Hand, foot and mouth disease (HFMD) is a human syndrome caused by intestinal viruses of the Picornaviridae family. The most common strains causing HFMD are Coxsackie A virus and Enterovirus71 (EV71). It is a common viral illness of infants and children and is extremely uncommon in adults; however, still a possibility. Most adults have strong enough immune systems to defend the virus, but those with immune deficiencies are very susceptible.
It is often confused with foot-and-mouth (also called hoof-and-mouth) disease, a disease of cattle, sheep, and swine; however, the two diseases are not related—they are caused by different viruses. Humans do not get the animal disease, and animals do not get the human disease.
Typical symptoms of hand, foot and mouth disease include:
- cold-like symptoms, such as loss of appetite, cough and a moderately high temperature of around 38-39°C (100.4-102.2°F).
- a non-itchy red rash, made up of spots or small fluid-filled sacs (vesicles), which usually develops on the hands and feet, but may also occur on the knees, elbows, groin and buttocks; sometimes the rash can develop into painful blisters.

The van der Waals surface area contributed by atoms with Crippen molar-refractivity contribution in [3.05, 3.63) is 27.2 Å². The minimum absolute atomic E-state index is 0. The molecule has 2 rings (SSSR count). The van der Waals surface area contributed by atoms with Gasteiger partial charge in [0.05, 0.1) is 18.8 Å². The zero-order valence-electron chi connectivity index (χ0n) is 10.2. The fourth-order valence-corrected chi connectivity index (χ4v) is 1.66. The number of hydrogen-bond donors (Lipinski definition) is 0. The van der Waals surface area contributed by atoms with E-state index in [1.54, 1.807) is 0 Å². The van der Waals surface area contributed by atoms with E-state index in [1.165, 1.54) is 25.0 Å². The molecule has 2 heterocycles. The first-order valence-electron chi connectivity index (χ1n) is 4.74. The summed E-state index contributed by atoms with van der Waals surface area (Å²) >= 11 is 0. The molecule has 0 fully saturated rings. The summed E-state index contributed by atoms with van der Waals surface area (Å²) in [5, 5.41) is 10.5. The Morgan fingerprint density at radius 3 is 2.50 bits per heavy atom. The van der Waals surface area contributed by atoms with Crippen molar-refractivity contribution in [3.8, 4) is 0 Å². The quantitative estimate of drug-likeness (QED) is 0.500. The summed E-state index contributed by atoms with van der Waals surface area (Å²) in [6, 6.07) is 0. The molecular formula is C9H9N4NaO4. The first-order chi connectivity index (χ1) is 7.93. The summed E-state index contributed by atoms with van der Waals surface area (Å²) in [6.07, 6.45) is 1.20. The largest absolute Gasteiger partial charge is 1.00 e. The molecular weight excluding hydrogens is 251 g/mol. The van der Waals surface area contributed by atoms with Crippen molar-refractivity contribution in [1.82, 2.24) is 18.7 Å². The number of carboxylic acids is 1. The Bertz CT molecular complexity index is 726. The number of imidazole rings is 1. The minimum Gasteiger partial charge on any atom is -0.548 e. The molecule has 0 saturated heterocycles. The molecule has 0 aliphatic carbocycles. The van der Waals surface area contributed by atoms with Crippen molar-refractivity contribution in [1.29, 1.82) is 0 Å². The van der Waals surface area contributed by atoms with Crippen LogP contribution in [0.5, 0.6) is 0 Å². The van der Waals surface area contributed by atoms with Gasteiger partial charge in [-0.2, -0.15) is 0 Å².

- painful mouth ulcers.
HMFD – Simple safety measures:
There is no vaccine to protect against HFMD. However, you can reduce the risk of getting infected with the viruses that cause HFMD by following a few simple steps:
- Wash your hands often with soap and water for 20 seconds, especially after changing diapers, and help young children do the same.
- Avoid touching your eyes, nose and mouth with unwashed hands.
- Avoid close contact such as kissing, hugging, and sharing cups and eating utensils with people who have HFMD.
- Disinfect frequently touched surfaces and objects, such as toys and doorknobs, especially if someone is sick.